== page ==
Nonetheless, whenever the body of an elderly person lies undiscovered for a number of days, it generates widespread concern. Just last month, the case of a 68-year-old man who died alone in a Punggol flat saw a similar reaction online.

“GENEROUS” MUSIC LOVER

For Glen, his uncle was a “very, very generous” man who spent S$200 a month to feed the stray cats below his block.

In addition, Gerald was a music lover who bought handmade speakers and boasted over a thousand CDs in his collection. His Peranakan-styled home was also featured in the Home and Decor magazine a few years back.

“Some people who pass away (alone) at home, they live in a probably very sparsely furnished house,” Glen said. “But my uncle was totally different.”

However, Glen admitted that dying alone can be a “very sad” thing, regardless of whether one chose to live alone or not.

“The sad part about my uncle’s death and those that die at home alone is that there was no one there with them,” he said. “And as a relative, you feel like your hands were tied, you couldn’t do anything about it.”

Glen said Gerald texted him more than a week before he died to say that he was not feeling well. Glen wanted to take him to the doctor, but he opted to go to a traditional Chinese practitioner instead.

“I’m still trying to come to terms with that and you know, you try to bash yourself up over it,” he added. “Like why didn’t I do this, why didn’t I do that. But you finally come to realise that if he didn’t want it, you couldn’t do it.”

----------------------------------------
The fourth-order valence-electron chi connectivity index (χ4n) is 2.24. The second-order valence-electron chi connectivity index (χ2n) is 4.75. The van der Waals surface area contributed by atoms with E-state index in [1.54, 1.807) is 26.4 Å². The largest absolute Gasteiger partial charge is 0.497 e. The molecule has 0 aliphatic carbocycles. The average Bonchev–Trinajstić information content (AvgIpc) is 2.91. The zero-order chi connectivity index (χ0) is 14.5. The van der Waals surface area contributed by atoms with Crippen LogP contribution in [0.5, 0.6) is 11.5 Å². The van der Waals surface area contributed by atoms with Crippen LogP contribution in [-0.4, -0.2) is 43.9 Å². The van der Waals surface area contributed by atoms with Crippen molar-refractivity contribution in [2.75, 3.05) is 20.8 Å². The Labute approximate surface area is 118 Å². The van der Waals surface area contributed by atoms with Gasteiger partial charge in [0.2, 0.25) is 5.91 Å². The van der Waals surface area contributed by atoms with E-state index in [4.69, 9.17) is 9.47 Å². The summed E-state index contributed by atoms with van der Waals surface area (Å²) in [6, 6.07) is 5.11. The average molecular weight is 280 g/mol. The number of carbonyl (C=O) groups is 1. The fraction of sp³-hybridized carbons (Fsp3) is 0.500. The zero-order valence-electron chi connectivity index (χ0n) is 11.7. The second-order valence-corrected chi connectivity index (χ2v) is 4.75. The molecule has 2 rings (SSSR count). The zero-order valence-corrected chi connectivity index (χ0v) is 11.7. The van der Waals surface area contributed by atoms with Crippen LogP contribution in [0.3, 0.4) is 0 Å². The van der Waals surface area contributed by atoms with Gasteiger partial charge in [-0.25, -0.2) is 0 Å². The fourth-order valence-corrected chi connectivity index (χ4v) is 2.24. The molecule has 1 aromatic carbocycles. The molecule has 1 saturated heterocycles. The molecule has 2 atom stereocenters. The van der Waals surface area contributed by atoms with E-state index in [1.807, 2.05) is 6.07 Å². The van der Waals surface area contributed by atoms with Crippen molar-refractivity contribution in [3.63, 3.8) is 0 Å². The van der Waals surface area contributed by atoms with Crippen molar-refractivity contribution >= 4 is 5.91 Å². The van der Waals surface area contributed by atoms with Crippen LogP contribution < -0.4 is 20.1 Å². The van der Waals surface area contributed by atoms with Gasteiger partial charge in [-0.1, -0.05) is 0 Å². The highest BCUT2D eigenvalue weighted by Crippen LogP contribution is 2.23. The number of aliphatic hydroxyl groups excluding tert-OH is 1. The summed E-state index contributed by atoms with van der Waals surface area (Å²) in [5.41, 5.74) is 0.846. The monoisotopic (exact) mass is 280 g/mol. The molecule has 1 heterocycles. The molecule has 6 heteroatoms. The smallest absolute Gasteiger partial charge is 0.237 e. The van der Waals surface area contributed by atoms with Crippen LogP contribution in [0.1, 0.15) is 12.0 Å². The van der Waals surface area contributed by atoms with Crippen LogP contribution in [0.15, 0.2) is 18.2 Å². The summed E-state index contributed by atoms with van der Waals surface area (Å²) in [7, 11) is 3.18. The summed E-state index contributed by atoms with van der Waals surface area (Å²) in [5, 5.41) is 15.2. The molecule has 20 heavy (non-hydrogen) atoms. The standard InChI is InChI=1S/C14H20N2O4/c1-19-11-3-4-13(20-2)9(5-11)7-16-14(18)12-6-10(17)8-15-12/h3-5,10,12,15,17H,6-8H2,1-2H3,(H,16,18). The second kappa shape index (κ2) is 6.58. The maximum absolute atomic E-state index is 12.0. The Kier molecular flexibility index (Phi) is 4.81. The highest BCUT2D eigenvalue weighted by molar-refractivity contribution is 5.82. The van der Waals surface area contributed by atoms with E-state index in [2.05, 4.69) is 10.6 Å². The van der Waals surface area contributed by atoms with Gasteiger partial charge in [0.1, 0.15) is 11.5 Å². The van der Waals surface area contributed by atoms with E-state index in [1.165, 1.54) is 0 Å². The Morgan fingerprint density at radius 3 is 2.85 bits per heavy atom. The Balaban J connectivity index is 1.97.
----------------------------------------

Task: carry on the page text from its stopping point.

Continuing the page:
Glen also spoke of his joy at getting to see his uncle a couple of days before he died. Gerald was on his way back from a grocery run at Parkway Parade when Glen bumped into him.

Gerald looked good, Glen said. “I was happy because I got a chance to hug him,” he added, his voice choking. “At least I had a chance to hug him.”

Glen believes his uncle passed away suddenly because he had looked “perfectly fine” and would have called if he needed help.

“You can be sitting down and you get a sudden heart attack, you can’t move and that’s it,” he said. “You can’t predict this kind of thing. Because if you do, every day will be a headache for you.”

Nevertheless, Glen knows that his uncle would not have changed a thing about the way he had lived.

“There’s this song by Frank Sinatra – it’s called My Way,” he said, referring to one of the tracks on the numerous CDs that Gerald owned. 

“My uncle did everything his way.” 

Source: CNA/hz